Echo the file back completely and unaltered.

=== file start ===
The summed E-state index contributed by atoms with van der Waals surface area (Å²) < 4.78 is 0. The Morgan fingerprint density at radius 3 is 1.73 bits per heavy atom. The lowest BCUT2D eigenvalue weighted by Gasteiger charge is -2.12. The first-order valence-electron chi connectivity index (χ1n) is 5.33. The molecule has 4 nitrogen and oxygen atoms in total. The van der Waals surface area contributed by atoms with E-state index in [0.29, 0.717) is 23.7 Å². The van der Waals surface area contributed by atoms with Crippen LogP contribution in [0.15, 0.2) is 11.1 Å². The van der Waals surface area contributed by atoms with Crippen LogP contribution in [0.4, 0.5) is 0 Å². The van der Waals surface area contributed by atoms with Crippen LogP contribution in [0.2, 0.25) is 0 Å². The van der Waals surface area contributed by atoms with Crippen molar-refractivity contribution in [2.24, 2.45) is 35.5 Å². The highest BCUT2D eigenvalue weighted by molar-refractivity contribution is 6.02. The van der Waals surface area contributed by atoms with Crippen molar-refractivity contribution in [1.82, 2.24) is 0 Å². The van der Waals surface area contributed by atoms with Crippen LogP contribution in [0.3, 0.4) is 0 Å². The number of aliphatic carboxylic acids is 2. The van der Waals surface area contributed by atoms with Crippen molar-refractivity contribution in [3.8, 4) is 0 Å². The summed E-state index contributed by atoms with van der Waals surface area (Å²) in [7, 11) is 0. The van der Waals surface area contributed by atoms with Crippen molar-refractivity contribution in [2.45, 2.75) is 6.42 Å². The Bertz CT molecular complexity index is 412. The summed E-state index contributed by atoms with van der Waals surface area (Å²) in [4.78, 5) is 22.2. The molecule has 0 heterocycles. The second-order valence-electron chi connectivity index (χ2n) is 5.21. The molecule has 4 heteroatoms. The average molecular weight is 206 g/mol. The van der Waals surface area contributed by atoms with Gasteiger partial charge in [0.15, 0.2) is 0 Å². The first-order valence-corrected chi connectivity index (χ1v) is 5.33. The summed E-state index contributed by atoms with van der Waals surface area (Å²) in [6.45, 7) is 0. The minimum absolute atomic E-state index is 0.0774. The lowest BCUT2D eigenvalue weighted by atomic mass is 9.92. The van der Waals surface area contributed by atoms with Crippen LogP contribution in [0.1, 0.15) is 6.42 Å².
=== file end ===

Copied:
The summed E-state index contributed by atoms with van der Waals surface area (Å²) < 4.78 is 0. The Morgan fingerprint density at radius 3 is 1.73 bits per heavy atom. The lowest BCUT2D eigenvalue weighted by Gasteiger charge is -2.12. The first-order valence-electron chi connectivity index (χ1n) is 5.33. The molecule has 4 nitrogen and oxygen atoms in total. The van der Waals surface area contributed by atoms with E-state index in [0.29, 0.717) is 23.7 Å². The van der Waals surface area contributed by atoms with Crippen LogP contribution in [0.15, 0.2) is 11.1 Å². The van der Waals surface area contributed by atoms with Crippen LogP contribution in [0.4, 0.5) is 0 Å². The van der Waals surface area contributed by atoms with Crippen LogP contribution in [0.2, 0.25) is 0 Å². The van der Waals surface area contributed by atoms with Crippen molar-refractivity contribution in [2.24, 2.45) is 35.5 Å². The highest BCUT2D eigenvalue weighted by molar-refractivity contribution is 6.02. The van der Waals surface area contributed by atoms with Crippen molar-refractivity contribution in [1.82, 2.24) is 0 Å². The van der Waals surface area contributed by atoms with Crippen LogP contribution in [0.3, 0.4) is 0 Å². The number of aliphatic carboxylic acids is 2. The van der Waals surface area contributed by atoms with Crippen molar-refractivity contribution in [3.8, 4) is 0 Å². The summed E-state index contributed by atoms with van der Waals surface area (Å²) in [7, 11) is 0. The van der Waals surface area contributed by atoms with Crippen molar-refractivity contribution in [2.45, 2.75) is 6.42 Å². The Bertz CT molecular complexity index is 412. The summed E-state index contributed by atoms with van der Waals surface area (Å²) in [4.78, 5) is 22.2. The molecule has 0 heterocycles. The second-order valence-electron chi connectivity index (χ2n) is 5.21. The molecule has 4 heteroatoms. The average molecular weight is 206 g/mol. The van der Waals surface area contributed by atoms with Gasteiger partial charge in [0.15, 0.2) is 0 Å². The first-order valence-corrected chi connectivity index (χ1v) is 5.33. The summed E-state index contributed by atoms with van der Waals surface area (Å²) in [6.45, 7) is 0. The minimum absolute atomic E-state index is 0.0774. The lowest BCUT2D eigenvalue weighted by atomic mass is 9.92. The van der Waals surface area contributed by atoms with Crippen LogP contribution in [0.1, 0.15) is 6.42 Å².